2006 Economic Yearbook
Winning The Race
Performing more like a marathoner than a sprinter, Georgia’s economy moved ahead this past year at a steady pace, drawing on strengths, forming productive partnerships and taking advantage of opportunities.
There was bad news, to be sure – most notably Delta Air Lines’ bankruptcy and announcements that both Ford and GM are closing their Atlanta area assembly plants.
But there was, throughout all eight regions of the state, considerable good news in the form of business relocations or expansions, construction booms and boomlets, job growth, surges in tourism and influxes of well-heeled retirees. The good news tended to be less dramatic, but the cumulative effect has more than countered the not-so-good news.
Metro Atlanta, reveling in the splendid new Georgia Aquarium, had its best year in four or five years. Northwest Georgia is hitting its stride as a tourism destination; and Northeast Georgia is enjoying national recognition for its livability.
West Central Georgia is preparing to reap the benefits of an expanded Fort Benning, and East Central Georgia is awash in new industrial construction and renovations. Central Georgia is adding new jobs to replace some lost in plant closings and recognizing entrepreneur-friendly communities.
Southwest Georgia has its share of good tourism news, and the prosperity generated by Southeast Georgia’s bustling ports is spreading throughout the region.Writers Don O’Briant, Ray Glier, Karen Kennedy, Bobby Nesbitt, Carol Carter, Melanie Lasoff Levs, Randy Southerland and Katheryn Hayes Tucker talked to local businesspeople, civic leaders and economic development specialists throughout the state to compile this 2006 yearbook. The accompanying tables provide information on population, employment and personal income.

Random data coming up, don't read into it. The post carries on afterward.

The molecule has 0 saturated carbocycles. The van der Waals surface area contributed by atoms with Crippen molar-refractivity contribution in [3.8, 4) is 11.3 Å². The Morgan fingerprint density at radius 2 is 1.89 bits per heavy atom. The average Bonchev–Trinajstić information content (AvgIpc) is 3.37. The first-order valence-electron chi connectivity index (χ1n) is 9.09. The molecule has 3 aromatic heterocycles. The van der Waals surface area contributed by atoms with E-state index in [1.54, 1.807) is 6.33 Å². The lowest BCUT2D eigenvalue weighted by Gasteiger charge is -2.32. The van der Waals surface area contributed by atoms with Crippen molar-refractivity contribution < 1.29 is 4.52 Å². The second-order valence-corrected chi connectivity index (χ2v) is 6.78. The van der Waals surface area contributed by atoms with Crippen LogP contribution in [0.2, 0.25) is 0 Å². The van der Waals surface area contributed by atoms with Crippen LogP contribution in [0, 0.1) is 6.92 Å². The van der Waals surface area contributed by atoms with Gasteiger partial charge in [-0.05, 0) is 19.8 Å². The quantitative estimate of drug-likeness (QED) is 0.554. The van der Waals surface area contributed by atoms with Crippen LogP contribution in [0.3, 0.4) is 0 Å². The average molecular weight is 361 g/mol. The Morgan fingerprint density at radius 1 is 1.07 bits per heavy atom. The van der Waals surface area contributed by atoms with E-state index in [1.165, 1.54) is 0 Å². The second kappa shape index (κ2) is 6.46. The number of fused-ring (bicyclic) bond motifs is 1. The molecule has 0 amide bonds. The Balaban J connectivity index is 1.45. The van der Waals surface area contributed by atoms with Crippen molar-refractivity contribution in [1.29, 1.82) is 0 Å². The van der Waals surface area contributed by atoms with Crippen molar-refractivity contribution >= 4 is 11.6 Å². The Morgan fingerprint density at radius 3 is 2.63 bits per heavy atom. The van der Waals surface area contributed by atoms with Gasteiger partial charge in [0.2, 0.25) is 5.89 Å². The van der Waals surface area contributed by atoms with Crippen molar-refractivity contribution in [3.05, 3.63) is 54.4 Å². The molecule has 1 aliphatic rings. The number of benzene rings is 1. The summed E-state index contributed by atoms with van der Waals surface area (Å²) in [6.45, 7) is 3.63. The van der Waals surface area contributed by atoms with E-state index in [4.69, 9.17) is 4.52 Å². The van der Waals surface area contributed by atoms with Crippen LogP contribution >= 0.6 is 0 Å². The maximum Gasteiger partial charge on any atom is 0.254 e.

The Simon W. Selig Center for Economic Growth at the University of Georgia’s Terry College of Business provided the statistical information for the tables. The project was carried out by Beata C. Kochut, research coordinator.
Total population estimates are based on data through 2003 from the U.S. Bureau of Economic Analysis. Employment estimates are based on information through March 2005 from the Georgia Department of Labor and the Bureau of Labor Statistics. Data for per capita personal income were derived from data through 2003 issued by the U.S. Bureau of Economic analysis. – Susan Percy, Editor
Coming On Strong: Metro Atlanta Gets A Major League Attraction And More Jobs
By Don O’Briant
Modern Sport, Heritage Tourism: Northwest Georgia Charts A Course
By Ray Glier
Balancing Growth And Charm: Northeast Georgia Adds Houses And Jobs
By Karen Kennedy
Forging Ahead: West Central Georgia’s Outlook Is Bright
Optimism And Recovery: Central Georgia Welcomes New Jobs, New Opportunity
By Melanie Lasoff Levs
New Projects, New Prosperity: East Central Georgia Flexes Its Economic Muscle
By Carol Carter
Better Times: In Southwest Georgia The Mood Is Upbeat by Randy Southerland
Right Time, Right Place: In Coastal Georgia, Prosperity Is Gradually Moving Inland